Go study, and when the interactive software says to schedule your test look up some local hams with the site search link and ask them when the next test will be and where.  You don't have to have the callsign to own the right equipment, or to listen to what is going on out on the ham bands. You do need it when you push the transmit button.

We also recommend you get a GMRS license. GMRS stands for General Mobile Radio Service. You can just BUY a license for about $65 without any test. That license is good for 5 years, and can be used for personal business as well as other personal uses, but may not transmit messages in exchange for money.. There are 8 channels available with wideband, full modulation on UHF at around 462.000 mHz. The license is good for the whole family, and each license can have their own repeater. We are putting up a GMRS repeater in Eureka soon, in addition to about 9 other repeaters we already have for ham radio. You can see most of the GMRS repeaters in the whole country here:
See all the ham repeaters in the country here:  These repeaters greatly increase the range of your handheld or mobile radios, sometimes out to 100 or more miles radius from the repeater site.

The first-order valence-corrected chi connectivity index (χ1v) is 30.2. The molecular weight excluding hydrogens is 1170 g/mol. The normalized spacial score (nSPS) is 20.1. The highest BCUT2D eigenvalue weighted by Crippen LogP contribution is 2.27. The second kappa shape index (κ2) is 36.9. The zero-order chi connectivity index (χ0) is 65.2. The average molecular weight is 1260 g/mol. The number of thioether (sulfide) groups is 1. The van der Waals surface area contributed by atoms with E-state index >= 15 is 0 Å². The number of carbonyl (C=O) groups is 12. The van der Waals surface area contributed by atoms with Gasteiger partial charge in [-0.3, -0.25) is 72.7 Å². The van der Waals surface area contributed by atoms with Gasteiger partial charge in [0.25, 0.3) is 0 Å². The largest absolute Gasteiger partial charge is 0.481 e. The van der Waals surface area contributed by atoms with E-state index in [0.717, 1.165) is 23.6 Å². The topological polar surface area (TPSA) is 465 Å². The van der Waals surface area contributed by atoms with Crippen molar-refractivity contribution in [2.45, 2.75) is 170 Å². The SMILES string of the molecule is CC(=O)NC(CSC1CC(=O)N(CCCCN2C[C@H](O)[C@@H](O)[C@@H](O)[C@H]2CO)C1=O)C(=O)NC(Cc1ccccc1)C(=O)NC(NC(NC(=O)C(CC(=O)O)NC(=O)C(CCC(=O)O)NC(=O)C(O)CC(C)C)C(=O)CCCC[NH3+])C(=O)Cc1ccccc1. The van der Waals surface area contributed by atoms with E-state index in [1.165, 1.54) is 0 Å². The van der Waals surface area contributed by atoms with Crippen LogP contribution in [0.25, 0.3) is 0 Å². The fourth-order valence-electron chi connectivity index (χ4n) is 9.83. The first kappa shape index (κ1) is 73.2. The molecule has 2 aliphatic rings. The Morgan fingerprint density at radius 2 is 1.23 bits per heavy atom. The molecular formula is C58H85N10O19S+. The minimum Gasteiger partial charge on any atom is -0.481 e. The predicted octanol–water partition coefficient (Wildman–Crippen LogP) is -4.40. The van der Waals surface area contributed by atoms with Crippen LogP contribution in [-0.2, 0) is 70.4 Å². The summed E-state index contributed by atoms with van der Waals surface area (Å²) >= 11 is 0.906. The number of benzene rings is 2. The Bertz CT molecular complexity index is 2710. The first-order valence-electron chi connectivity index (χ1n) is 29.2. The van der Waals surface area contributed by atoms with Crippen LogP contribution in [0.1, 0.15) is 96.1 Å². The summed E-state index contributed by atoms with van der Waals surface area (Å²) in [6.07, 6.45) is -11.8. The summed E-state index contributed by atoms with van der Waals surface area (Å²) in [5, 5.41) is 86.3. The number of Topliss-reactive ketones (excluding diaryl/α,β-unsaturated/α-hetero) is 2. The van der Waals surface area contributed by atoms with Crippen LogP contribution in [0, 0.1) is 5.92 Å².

See all the police, sheriff, and other emergency frequencies here:   

You might want to get a scanner from our radio store at so you can listen to what is happening in your area, especially in any emergency situation. Your life might depend on it some day.

My recommendations to get licensed STANDS notwithstanding all the comments I will get on this article, from our readers, about not wanting to get ANY licenses for ANYTHING because they would be trading in a right for a government privilege.  Just write your comments and I will answer them with some good reasoning on this. The rest of this will deal with what to do after you have your license.